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With Stephen Kenny’s Republic of Ireland side facing a make or break play off semi final on Thursday against Slovakia we take a look at why the manager must look at changing his system to get his best team on the pitch for what will a difficult tie against Pavel Hapel’s team.
Stephen Kenny has for much of his recent managerial career at Dundalk and the Irish u-21 side favoured a 4-2-3-1 or 4-3-3 formation. This formation has brought great success for the dubliner but with the players he has at his disposal with the senior national side at the moment, perhaps now is the time for a shift in his thinking.
This shift would see the 48 year old set the team up in a 3-5-2 formation making use of the fact that the majority of the better players in his squad are more than comfortable lining up in this system. Betting sites Ireland suggest that Ireland are the outsiders to qualify.
The formation enables Matt Doherty to play from the right wing back position he has impressed in for the last three seasons with Wolves, earning him his big move to Spurs. On the left-hand side Enda Stevens would occupy the left wing back role he has played so consistently with Sheffield United since Chris Wilder brought him to the club in 2017.
Kenny has four central defence options available to him for the game. Shane Duffy, John Egan, Kevin Long and Derrick Williams with Duffy and Egan automatic picks, it would seem.
Egan has excelled since his rise to the Premier League with Sheffield United, and like his club-mate Stevens is accustomed to playing in this 3-5-2 formation. Duffy has started every Celtic game since his move to Glasgow from Brighton, playing in the centre of a back 3 that Neil Lennon has used since the Derry man has joined.
This leaves one slot available in the back three for which Derrick Williams, in the absence of the injured Seamus Coleman appears the natural fit. Williams has made a good start to the season playing in all four of Blackburn’s Championship games so far, a Blackburn side that has kept three clean sheets in those four matches. The 27 year old also offers a left footed option to the back three, giving it a natural balance in possession which is crucial to how Kenny wants his teams to play.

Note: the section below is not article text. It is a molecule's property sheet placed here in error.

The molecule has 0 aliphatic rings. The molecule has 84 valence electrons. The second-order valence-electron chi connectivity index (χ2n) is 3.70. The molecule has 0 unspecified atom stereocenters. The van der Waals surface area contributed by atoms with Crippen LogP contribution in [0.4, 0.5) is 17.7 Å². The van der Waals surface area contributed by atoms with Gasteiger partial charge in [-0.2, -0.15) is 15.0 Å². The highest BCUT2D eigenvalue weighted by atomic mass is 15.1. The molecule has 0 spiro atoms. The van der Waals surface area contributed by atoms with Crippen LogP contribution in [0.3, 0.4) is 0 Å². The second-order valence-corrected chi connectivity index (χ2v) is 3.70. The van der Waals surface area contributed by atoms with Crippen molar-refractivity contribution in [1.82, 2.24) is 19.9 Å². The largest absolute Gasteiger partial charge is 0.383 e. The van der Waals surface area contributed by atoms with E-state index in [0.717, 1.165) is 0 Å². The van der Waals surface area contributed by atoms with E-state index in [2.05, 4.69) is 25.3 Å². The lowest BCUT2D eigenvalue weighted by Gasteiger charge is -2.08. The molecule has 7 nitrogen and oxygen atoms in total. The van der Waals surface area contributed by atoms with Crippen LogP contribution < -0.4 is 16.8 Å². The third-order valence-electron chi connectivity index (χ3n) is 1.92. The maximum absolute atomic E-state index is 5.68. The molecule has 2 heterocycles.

In midfield Kenny can choose between the likes of Harry Arter, James McCarthy, Jayson Molumby, Conor Hourihane and Alan Browne to play in the two deeper lying midfield roles.These two defensive pivots can screen the defence, which looked very exposed in Kenny’s first two games in charge, but also start the team’s attacking play from their midfield positions as the manager likes his deeper midfielders to do.
This will allow the manager to play a more advanced, ball playing midfielder at the top of his midfield behind a forward duo. This advanced play-making midfielder could then have the confidence to try and get the team playing in the final third, knowing he has the protection of the two holders behind him. This role seems perfect for Jack Byrne who has earned his first call up under Kenny. Byrne revels in a similar role for a Shamrock Rovers team on the cusp of reclaiming the League, and would have the confidence to try and implement the manager’s attacking, more possession based philosophy.
Two up top
Finally, the 3-5-2 system gives Stephen Kenny the option of playing with a front two. Scoring goals has been a major issue for Republic of Ireland teams for many years, so playing with two men up front with players behind them encouraged to play through midfield is surely the team’s best chance of trying to solve the problem.
Aaron Connolly has made an exciting start to the season playing up front with Neil Maupay at Brighton. In Graham Potter’s team the Galway man has the freedom to drift wide at different stages to try and create space to use his pace to get in behind defenders. David McGoldrick would likely line up alongside the Brighton man up front even though the manager appears to place great trust in Norwich City striker Adam Idah.
McGoldrick offers the team a more rounded performance at this stage though, with his ability to hold up the ball but also drop deep and find pockets of space to link up with his midfield a potentially important part of this system’s game plan. Both McGoldrick and Connolly would also work their socks off for the team,disrupting the oppositions ability to freely play out from the back.
Kenny could then have the pace and work rate of Idah, Callum Robinson or Shane Long to call on later in the game if the need arose.
Will it happen?
Changing to a back three would be something of a departure for a manager that has used a back four for much of his career, but with the appointment of Stephen Kenny came new ideas on how the Republic of Ireland team might play.
This formation enables much of the squad to play in a shape that they are accustomed to playing at their respective clubs, getting some of our better players into their more natural positions. It could give the team greater defensive shape when they are out of possession, with two holding midfielders protecting the defenders should the team lose the ball. It would also encourage the side to get on the ball and be on the front foot as the manager wants his team to play.
The only worry is the lack of time that Kenny has to work on the system before Thursday.The fact that many of his players have intimate knowledge of the system through their clubs however should help reduce the manager’s fears of trying something different, if he is willing to adopt something new for the game.